Cultural Corridors of South East Europe

Heritage by Type / Intangible Heritage

Nestinarstvo Dance

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Nestinarstvo Dance

About the site

Corridor: Via Pontica
Country: Bulgaria, Strandzha Mountain
Type: Intangible Heritage
Theme: Intangible Heritage
World Heritage:
Intangible HeritageIntangible Heritage

The Fire (Nestinar) dances are a ritual tradition, related to dancing over live coals, with roots dating back to most ancient times. It was widely spread in the region of Strandzha mountain, nowadays it is practiced only in the villages of Bulgari and Novo Panicharevo. Elements of pagan and Christian rites unite in an amazing way in the fire-dances.
The ritual is performed on 21st May, the day of the St. St. Constantine and Elena, but its preparation starts from 01st May; a few days before the feats the fire-dancers perform night processions with music throughout the village. In the day of the very feast at daybreak all peasants, in festive dresses, gather in the church, the priest says the holy mass, the peasants procession directs to the village spring, holding the icon of St. St. Constantine and Elena, decorated with flowers and old coins. On the spring site they perform inauguration with water, offering (“kurban” – slaughter a mutton as sacrifice), eat, drink, dance, and in the afternoon they return back to the village, stopping at the village square, singing: “Bless you, St. Constantine!”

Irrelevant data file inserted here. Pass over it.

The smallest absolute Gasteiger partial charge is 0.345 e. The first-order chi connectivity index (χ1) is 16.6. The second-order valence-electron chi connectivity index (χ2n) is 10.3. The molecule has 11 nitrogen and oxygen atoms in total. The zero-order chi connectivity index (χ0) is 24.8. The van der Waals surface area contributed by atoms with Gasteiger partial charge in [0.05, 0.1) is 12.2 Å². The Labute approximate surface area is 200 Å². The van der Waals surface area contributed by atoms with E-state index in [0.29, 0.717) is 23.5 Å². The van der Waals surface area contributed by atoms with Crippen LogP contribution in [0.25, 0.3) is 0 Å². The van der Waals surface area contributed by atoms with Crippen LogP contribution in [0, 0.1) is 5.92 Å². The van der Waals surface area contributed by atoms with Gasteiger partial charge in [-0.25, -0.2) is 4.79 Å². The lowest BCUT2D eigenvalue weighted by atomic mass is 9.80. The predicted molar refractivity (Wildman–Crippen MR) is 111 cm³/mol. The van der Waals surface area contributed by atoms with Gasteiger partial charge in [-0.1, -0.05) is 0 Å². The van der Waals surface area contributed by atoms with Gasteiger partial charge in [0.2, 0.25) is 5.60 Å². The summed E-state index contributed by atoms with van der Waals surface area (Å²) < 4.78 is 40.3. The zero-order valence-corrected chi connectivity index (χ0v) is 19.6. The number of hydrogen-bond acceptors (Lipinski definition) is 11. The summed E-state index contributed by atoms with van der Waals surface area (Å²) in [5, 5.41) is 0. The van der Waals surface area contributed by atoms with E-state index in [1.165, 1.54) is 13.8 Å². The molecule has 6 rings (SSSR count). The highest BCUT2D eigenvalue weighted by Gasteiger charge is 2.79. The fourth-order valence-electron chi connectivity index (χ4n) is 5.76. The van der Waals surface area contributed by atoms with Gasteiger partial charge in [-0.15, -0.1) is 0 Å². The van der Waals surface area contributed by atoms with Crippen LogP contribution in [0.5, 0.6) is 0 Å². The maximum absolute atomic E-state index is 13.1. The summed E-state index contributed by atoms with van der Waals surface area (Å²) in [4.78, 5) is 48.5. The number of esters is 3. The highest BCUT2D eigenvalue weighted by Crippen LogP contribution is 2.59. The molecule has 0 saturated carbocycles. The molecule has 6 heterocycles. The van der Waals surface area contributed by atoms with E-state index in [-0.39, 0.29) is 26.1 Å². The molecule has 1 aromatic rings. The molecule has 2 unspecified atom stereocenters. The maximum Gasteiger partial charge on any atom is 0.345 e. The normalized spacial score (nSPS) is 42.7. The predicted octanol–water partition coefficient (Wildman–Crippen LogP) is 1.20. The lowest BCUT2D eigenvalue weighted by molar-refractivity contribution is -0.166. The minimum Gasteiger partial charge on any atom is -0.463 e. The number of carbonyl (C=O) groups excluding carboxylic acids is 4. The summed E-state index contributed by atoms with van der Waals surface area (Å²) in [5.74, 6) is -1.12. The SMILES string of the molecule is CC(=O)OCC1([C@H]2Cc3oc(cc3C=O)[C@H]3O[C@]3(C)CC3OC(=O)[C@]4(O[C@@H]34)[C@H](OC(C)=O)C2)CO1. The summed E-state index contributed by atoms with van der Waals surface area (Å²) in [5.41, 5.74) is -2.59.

At dusk time, the fire-dancers light up a fire of dry wood and leave it burning, while visiting all houses in the village, carrying the icon and accompanied by pipes and drums. Then they return back to the fire and poke the live coals of the burnt wood in a circle. Accompanied by a typical rhythmic music the women fire-dancers enter one by one the circle with the live coals and dance over. The first woman is carrying the icon. After their dance, around the fire starts a nestinar horo (traditional dance in chain) lead by boys with icons. Men and women join the horo, dancing “for health”, accompanied by pipes and drums.
A similar ritual exists also in Northern Greece. The dancers are called there anastenari.

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